Daschled hopes

Jon Lauck is an attorney and historian on the faculty of South Dakota State University. He is also a maven of South Dakota politics with a gimlet eye for the life and times of Tom Daschle. Professor Lauck is the perfect reviewer for Daschle’s new book, Like No Other: The 107th Congress and the Two Years That Changed America Forever, recounting Dashcle’s two-year stint as Majority Leader of the Senate. The review runs in the new issue of the Weekly Standard, but the Standard has unfortunately not made it available to nonsubscribers. Professor Lauck kindly e-mailed us a copy of his review.
Books by active politicians with future ambitions are notoriously worthless. The lone exception that comes immediately to mind is John McCain’s Faith Of My Fathers, a book that could stand on its own without McCain’s political prominence. Professor Lauck has brought the skills of a close reader to his review of Daschle’s book and, while he makes it clear that this book is no exception to the general rule, he has derived something of value from the book. Here is his review:
“In South Dakota, Tom Daschle is known for wooing the opposition. And, the truth is, he has to woo–since South Dakota Republicans have a ten-point registration advantage over Democrats. In 1992, he even called to woo me, a lowly college junior at the time, and we visited for over forty minutes. The subject was a column I had written for the college newspaper asking why he voted with northeastern liberals such as George Mitchell. It was the early stages of Daschle’s rise to power under Mitchell’s tutelage, and he was clearly nervous about the friction between serving under Mitchell and representing a very non-Mitchell sort of state.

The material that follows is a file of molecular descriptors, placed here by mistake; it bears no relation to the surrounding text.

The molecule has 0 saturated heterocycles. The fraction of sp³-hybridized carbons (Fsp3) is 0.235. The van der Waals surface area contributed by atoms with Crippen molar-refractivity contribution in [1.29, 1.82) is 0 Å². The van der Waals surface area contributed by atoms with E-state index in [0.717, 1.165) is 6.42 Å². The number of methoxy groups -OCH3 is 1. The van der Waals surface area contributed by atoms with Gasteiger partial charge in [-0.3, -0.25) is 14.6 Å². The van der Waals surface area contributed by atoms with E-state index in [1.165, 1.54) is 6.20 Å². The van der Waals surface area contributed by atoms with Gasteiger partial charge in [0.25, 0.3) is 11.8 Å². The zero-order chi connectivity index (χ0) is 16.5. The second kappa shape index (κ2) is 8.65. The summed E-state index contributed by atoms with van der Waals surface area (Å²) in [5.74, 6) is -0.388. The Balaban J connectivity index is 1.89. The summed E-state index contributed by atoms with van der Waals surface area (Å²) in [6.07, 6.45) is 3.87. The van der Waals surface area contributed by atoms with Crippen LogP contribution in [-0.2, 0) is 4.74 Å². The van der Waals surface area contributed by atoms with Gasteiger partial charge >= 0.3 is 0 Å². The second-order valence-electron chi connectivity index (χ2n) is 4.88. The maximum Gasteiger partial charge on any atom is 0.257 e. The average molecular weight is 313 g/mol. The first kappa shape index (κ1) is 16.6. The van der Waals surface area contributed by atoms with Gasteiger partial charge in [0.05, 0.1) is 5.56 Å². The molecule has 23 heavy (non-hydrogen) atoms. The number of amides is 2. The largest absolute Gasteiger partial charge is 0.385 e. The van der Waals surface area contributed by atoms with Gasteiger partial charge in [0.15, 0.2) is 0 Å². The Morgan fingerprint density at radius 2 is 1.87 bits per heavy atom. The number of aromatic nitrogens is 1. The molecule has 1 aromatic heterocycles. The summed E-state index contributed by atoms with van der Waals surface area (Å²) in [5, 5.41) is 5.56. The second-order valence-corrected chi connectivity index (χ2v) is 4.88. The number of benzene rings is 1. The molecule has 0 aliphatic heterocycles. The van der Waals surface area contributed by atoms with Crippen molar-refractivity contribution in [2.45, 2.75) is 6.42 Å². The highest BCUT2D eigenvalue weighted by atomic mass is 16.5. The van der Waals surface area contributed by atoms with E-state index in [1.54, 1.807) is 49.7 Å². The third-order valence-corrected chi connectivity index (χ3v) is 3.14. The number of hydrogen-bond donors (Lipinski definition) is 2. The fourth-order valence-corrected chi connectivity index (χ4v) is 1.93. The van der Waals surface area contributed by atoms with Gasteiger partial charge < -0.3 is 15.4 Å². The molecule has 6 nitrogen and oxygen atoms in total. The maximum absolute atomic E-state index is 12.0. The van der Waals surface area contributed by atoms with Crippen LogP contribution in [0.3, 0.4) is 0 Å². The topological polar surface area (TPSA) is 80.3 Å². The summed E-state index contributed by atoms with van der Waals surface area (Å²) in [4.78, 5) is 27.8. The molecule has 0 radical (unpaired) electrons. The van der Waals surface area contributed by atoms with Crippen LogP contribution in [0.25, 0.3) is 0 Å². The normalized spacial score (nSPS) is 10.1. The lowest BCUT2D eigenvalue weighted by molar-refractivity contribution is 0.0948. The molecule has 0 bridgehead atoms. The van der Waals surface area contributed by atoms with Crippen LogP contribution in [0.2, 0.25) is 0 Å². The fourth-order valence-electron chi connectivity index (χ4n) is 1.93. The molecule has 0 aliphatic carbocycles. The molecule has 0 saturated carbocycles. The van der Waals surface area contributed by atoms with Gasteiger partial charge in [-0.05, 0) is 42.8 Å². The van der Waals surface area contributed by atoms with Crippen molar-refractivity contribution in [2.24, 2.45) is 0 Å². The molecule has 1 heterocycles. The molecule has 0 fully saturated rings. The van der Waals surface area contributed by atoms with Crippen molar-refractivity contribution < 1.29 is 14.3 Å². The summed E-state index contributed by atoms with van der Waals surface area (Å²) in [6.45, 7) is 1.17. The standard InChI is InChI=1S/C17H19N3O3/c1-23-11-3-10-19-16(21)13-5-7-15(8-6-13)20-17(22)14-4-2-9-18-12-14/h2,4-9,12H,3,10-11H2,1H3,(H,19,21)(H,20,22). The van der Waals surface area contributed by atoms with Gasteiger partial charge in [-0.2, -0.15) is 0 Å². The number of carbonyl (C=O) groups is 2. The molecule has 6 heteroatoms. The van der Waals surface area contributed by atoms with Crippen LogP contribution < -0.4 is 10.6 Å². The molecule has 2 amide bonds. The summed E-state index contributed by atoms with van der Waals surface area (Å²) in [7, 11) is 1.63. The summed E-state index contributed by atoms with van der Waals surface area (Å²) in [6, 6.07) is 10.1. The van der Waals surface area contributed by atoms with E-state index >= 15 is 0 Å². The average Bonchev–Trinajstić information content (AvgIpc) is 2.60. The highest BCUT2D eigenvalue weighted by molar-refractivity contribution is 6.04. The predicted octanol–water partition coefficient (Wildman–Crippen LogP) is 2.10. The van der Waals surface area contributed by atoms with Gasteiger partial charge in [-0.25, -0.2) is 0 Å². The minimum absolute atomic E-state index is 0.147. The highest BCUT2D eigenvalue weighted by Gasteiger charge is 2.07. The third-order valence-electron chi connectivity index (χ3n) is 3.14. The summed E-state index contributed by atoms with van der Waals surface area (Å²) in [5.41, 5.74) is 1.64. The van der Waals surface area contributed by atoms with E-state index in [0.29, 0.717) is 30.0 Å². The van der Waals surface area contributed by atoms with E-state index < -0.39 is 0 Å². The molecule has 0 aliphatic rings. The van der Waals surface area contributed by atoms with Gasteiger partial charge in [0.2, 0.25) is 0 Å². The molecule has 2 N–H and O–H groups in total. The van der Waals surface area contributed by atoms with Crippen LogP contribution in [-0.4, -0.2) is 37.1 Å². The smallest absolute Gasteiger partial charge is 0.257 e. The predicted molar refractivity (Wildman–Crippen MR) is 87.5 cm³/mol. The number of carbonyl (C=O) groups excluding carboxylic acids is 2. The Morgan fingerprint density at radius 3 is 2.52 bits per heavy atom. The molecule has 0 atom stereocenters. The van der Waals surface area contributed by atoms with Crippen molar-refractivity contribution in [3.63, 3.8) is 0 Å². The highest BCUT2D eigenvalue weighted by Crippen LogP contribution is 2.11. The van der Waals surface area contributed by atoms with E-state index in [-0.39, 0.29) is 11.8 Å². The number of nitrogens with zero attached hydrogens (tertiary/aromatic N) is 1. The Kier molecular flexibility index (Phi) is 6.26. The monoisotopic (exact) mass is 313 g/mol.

“In his new memoir, ‘Like No Other Time,’ Daschle concedes that the ‘majority of South Dakotans are conservatives.’ But the contradictions between Daschle’s leadership obligations and his state’s conservative leanings have so far not hobbled his Senate campaigns. Since he began his ascent under Mitchell, Daschle’s opponents have been unknown and unfunded. The 2004 race could be an ordeal, however, as Daschle’s ability to woo his way around the contradictions may finally collapse.